All you can eat?

by on March 20, 2008 at 7:47 am in Music | Permalink

Allegedly tipped off by senior officials close to the matter, the Financial Times suggests that Apple is in talks with music labels to follow an approach first pioneered by Nokia and Universal Music Group.

Dubbed Comes With Music, the upcoming service has customers pay more for a cellphone in return for as many a la carte
music downloads as the customer likes over the course of a year. In
this implementation, customers can either renew a subscription once it
expires or else keep the tracks they’ve downloaded, even if they switch
to competing phones or music services.

Here is the article.  One point is that songs will get shorter and their best riffs will be held to higher standards of immediate accessibility.  If the marginal cost of a song is free, people will sample lots more and they will give fewer songs a second listen (higher opportunity cost); of course the opening bits of a song are already free in many cases but this will make sampling even easier.

Second, this will redistribute more of the market surplus away from song providers and toward hardware providers.  Say everyone bought the "all you can eat" version and Apple received zero revenue per song (there are few songs that will swing a decision to subscribe or not).  TAddendumhat helps Apple in its bargains with individual song providers.  If you have a hit song, and Apple controls iTunes, there’s an element of bilateral monopoly.  So Apple is better off if it can precommit to not caring whether they have your song or not.  On the music company side, there would be a tendency toward consolidation, and bargaining over catalogs rather than songs, to offset Apple’s new bargaining advantage.

What other effects can you think of?

Addendum: Some sources are claiming this is just a rumor.

1 David shor March 20, 2008 at 9:12 am

Since the cost of the subscription does not fluctuate depending on demand for music(In fact, because of the huge number of parties approval necessary for a change in prices, prices won’t move much at all), overall music production will be out of sync with the theoretical societal optimum(though this is arguably true of the current system a well).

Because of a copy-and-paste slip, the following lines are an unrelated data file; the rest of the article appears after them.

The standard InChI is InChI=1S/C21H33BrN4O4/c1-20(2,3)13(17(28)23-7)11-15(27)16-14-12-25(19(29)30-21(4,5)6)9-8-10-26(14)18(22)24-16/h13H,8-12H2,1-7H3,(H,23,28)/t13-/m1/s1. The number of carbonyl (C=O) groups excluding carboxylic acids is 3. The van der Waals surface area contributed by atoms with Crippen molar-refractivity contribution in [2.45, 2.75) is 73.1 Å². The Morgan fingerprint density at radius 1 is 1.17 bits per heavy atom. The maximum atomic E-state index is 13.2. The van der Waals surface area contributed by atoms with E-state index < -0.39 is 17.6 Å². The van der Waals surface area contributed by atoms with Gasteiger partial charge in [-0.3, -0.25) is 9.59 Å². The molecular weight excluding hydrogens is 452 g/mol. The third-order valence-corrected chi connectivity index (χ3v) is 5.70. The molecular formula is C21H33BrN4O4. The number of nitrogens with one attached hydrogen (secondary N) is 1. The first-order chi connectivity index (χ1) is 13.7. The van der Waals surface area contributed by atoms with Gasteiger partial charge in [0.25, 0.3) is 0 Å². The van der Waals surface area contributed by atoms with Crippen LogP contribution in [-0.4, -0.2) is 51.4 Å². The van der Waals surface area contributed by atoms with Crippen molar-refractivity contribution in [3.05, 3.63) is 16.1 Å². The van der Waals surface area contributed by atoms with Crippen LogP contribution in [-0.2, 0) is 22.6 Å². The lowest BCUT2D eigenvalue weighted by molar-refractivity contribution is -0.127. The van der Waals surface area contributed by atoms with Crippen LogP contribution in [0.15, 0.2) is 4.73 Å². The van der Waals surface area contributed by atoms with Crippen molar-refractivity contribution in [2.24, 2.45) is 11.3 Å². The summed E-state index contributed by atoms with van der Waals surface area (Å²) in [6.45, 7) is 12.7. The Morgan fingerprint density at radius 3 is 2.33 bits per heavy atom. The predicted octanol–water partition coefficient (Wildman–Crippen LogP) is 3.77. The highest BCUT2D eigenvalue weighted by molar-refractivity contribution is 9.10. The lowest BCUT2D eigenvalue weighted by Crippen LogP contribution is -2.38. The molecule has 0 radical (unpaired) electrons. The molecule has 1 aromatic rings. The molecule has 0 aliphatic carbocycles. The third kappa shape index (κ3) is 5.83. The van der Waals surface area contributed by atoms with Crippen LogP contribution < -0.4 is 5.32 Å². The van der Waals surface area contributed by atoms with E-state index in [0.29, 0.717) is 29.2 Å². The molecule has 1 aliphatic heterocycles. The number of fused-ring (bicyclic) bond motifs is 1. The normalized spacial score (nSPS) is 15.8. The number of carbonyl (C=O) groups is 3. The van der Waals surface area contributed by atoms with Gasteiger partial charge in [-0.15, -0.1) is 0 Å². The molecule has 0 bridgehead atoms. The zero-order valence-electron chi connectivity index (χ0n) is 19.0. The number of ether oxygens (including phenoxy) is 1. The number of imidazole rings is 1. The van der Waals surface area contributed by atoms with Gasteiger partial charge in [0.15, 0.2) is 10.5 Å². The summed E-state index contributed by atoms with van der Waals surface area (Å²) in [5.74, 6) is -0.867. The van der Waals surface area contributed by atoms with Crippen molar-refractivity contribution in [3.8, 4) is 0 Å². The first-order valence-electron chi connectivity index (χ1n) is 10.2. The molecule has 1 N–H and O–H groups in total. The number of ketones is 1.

2 Alec van Gelder March 20, 2008 at 11:01 am

When has the marginal cost of a song ever been free?

3 Carlos D March 20, 2008 at 4:32 pm

The bit about ‘giving fewer songs a second listen’ doesn’t necessarily take into account what free illegal downloads have taught us.

Fans who have already figured out how to consistently get free illegal music have a higher standard for their attention spans and as such are usually more vulnerable to critics and hype.

Once the hype cycle gives way to a first listen, it’s definitely strong enough to entice a second listen in order to try to understand the hype. This kind of music consumption cycle has existed on the internet for years and I definitely believe will penetrate the mainstream.

Notice how ‘indie’ artists with substantial blog and critic chatter are illegally downloaded just as much or at least close to as often as music that sells many, many more copies than it.

In conclusion, I find your idea that music will be more shallow and immediately affecting to be very short sighted. Online media sources are so plentiful that the music they recommend must maintain a much higher critical value than that of a radio station. As a result, look for mainstream music to actually become more intelligent.

If this happens, you heard it here first.

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